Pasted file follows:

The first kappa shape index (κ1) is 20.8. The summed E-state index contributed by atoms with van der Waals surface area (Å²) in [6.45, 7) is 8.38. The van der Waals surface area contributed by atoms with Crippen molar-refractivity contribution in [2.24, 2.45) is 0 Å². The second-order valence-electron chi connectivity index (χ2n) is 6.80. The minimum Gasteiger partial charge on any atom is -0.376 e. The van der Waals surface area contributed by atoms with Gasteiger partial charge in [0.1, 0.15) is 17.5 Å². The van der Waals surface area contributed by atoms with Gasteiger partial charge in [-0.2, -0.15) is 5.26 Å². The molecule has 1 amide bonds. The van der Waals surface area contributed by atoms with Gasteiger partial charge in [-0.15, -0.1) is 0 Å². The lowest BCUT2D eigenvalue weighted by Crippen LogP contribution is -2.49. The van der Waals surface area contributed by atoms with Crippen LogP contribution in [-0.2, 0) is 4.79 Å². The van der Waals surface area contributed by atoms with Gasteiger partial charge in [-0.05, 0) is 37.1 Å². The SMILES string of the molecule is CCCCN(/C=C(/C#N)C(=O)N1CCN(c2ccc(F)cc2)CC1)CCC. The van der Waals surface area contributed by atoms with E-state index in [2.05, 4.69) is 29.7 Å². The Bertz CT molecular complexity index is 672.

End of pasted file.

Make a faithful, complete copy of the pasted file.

The first kappa shape index (κ1) is 20.8. The summed E-state index contributed by atoms with van der Waals surface area (Å²) in [6.45, 7) is 8.38. The van der Waals surface area contributed by atoms with Crippen molar-refractivity contribution in [2.24, 2.45) is 0 Å². The second-order valence-electron chi connectivity index (χ2n) is 6.80. The minimum Gasteiger partial charge on any atom is -0.376 e. The van der Waals surface area contributed by atoms with Gasteiger partial charge in [0.1, 0.15) is 17.5 Å². The van der Waals surface area contributed by atoms with Gasteiger partial charge in [-0.2, -0.15) is 5.26 Å². The molecule has 1 amide bonds. The van der Waals surface area contributed by atoms with Gasteiger partial charge in [-0.15, -0.1) is 0 Å². The lowest BCUT2D eigenvalue weighted by Crippen LogP contribution is -2.49. The van der Waals surface area contributed by atoms with Crippen LogP contribution in [-0.2, 0) is 4.79 Å². The van der Waals surface area contributed by atoms with Gasteiger partial charge in [-0.05, 0) is 37.1 Å². The SMILES string of the molecule is CCCCN(/C=C(/C#N)C(=O)N1CCN(c2ccc(F)cc2)CC1)CCC. The van der Waals surface area contributed by atoms with E-state index in [2.05, 4.69) is 29.7 Å². The Bertz CT molecular complexity index is 672.